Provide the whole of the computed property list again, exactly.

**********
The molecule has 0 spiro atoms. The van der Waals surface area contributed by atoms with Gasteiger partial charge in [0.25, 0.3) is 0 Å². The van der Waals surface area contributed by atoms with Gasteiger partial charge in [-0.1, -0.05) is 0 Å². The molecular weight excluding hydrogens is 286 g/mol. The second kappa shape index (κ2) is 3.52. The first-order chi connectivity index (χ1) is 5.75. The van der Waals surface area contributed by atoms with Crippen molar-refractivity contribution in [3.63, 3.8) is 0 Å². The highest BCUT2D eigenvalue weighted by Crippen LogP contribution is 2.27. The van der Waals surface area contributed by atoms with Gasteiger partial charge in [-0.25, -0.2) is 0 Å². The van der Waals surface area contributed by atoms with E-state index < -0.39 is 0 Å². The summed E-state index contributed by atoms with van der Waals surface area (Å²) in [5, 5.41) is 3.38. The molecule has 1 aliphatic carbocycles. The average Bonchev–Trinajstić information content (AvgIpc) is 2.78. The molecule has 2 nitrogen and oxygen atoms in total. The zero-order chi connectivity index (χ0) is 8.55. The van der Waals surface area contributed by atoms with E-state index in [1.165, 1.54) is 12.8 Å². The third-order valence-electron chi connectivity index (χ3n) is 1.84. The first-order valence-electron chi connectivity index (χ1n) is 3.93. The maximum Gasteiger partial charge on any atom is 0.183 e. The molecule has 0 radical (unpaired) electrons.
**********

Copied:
The molecule has 0 spiro atoms. The van der Waals surface area contributed by atoms with Gasteiger partial charge in [0.25, 0.3) is 0 Å². The van der Waals surface area contributed by atoms with Gasteiger partial charge in [-0.1, -0.05) is 0 Å². The molecular weight excluding hydrogens is 286 g/mol. The second kappa shape index (κ2) is 3.52. The first-order chi connectivity index (χ1) is 5.75. The van der Waals surface area contributed by atoms with Crippen molar-refractivity contribution in [3.63, 3.8) is 0 Å². The highest BCUT2D eigenvalue weighted by Crippen LogP contribution is 2.27. The van der Waals surface area contributed by atoms with Gasteiger partial charge in [-0.25, -0.2) is 0 Å². The van der Waals surface area contributed by atoms with E-state index < -0.39 is 0 Å². The summed E-state index contributed by atoms with van der Waals surface area (Å²) in [5, 5.41) is 3.38. The molecule has 1 aliphatic carbocycles. The average Bonchev–Trinajstić information content (AvgIpc) is 2.78. The molecule has 2 nitrogen and oxygen atoms in total. The zero-order chi connectivity index (χ0) is 8.55. The van der Waals surface area contributed by atoms with E-state index in [1.165, 1.54) is 12.8 Å². The third-order valence-electron chi connectivity index (χ3n) is 1.84. The first-order valence-electron chi connectivity index (χ1n) is 3.93. The maximum Gasteiger partial charge on any atom is 0.183 e. The molecule has 0 radical (unpaired) electrons.